We use necessary cookies that allow our site to work. We also set optional cookies that help us improve our website.
For more information about the types of cookies we use, and to manage your preferences, visit our Cookies policy here.

Are temporary accommodation boards feasible?

Author: Rachel Yates, Christa Maciver

This report presents the findings of a project exploring the feasibility of Temporary Accommodation Boards as a way of making stays in unsupported Temporary Accommodation in London safer, healthier and, ideally, shorter.

Unsupported Temporary Accommodation (UTA) is private, short-stay accommodation in which there is no permanent residency status and limited access to local authority support to access settled accommodation. It typically refers to places such as private hostels, B&Bs, Houses of Multiple Occupation and guesthouses.

Being in UTA can have a serious impact on people’s health and wellbeing, with issues such as a lack of locks on their doors, and other residents with problematic addictions contributing to deteriorating mental health. Nowhere Fast, a report published by JustLife and the Institute for Public Policy Research (IPPR) North in 2016, recommended Temporary Accommodation Boards as a way to support residents in Unsupported Temporary Accommodation, giving tenants a voice and a role in making stays in temporary accommodation safer, healthier and, where possible, shorter.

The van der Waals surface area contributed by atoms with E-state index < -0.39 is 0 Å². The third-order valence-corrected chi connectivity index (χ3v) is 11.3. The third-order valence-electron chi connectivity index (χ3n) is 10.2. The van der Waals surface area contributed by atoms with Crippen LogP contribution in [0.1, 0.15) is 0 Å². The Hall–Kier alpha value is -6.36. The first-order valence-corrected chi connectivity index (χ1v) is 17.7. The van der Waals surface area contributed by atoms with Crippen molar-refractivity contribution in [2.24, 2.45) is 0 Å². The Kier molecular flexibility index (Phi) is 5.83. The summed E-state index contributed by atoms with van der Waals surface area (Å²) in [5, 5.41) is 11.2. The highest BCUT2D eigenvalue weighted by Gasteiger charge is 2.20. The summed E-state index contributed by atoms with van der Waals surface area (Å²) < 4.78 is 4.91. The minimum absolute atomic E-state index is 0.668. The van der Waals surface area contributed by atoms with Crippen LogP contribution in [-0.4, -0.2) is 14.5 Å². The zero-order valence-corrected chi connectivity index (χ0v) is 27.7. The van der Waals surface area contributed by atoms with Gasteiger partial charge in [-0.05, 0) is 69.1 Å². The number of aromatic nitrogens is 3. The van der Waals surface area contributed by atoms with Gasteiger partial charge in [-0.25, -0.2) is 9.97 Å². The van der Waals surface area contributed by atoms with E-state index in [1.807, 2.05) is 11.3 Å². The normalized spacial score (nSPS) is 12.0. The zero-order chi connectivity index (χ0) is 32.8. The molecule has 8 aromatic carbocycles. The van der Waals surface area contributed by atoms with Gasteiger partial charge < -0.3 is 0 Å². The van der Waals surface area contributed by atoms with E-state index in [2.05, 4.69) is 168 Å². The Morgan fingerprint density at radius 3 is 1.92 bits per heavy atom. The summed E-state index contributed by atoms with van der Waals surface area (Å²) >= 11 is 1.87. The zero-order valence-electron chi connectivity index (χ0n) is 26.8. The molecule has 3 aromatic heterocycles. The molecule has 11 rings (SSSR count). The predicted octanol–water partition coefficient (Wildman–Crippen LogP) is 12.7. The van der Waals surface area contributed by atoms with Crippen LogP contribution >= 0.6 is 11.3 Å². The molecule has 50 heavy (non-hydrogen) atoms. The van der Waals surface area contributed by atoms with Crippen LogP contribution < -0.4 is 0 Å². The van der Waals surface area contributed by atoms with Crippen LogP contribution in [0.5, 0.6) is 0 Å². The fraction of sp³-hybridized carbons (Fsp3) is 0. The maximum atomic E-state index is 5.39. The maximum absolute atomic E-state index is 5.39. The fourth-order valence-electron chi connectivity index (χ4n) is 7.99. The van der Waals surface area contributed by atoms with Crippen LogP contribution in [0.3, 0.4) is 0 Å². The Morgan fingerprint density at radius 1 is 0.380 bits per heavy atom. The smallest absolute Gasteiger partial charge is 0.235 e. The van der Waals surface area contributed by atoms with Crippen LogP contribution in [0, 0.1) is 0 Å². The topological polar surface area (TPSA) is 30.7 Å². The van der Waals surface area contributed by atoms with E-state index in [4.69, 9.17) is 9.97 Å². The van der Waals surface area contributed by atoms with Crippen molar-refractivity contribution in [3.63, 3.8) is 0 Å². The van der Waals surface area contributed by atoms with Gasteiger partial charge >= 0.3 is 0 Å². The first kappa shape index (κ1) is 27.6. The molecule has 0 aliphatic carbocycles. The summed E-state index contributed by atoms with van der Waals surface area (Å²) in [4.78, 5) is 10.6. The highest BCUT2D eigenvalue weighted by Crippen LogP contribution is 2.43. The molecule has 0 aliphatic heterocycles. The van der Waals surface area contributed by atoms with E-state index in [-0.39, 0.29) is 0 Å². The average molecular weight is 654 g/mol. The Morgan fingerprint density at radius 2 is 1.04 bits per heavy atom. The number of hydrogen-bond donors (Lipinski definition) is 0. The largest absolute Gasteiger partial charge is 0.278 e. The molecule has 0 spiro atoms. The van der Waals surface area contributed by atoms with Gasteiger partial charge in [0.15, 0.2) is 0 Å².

Temporary Accommodation Boards (TABs) bring together residents, landlords, local housing authorities, public services and the homeless sector on an equal footing in order to maintain and monitor information about local bed spaces. They aim to make these separate groups communicate better, and to inform referrals and signposting towards appropriate accommodation. Boards facilitate a common understanding of the problems in local areas, the collective development of solutions, and a culture of trust between typically disparate stakeholders.

Temporary Accommodation Boards are showing significant promise where JustLife has been trialling them in Brighton and Manchester. But there was a question about whether the unique pressures on London housing would mean they could be feasible in the capital. The report used a case study in the London Borough of Hackney to test this out.

JustLife engaged 22 stakeholders across 15 organisations to understand the main problems driving the insecurity of those in Unsupported Temporary Accommodation in Hackney. They agreed that a lack of communication between different organisations was a key challenge in Hackney, meaning that Temporary Accommodation Boards could make a difference. They also identified a number of practical problems (e.g. widespread use of key deposits, which are in principle not permitted) that Boards could work on together.

The three main recommendations from the report were:

  • Rename Temporary Accommodation Boards, Temporary Accommodation Action Groups (TAAGs) – to highlight that these are vehicles for active change, not formal Governance Boards for Temporary Accommodation in that area.
  • TAAGs should develop a common understanding of the problem being addressed from the outset: creating clarity about how to tackle the problem, and ensuring that there is no duplication with other working groups.
  • TAAGs should aim to improve cross-sector communication, especially with residents, who are often confused and frustrated about their situation.

You can read the full report by clicking the link below.


04 July 2018

Are temporary accommodation boards feasible?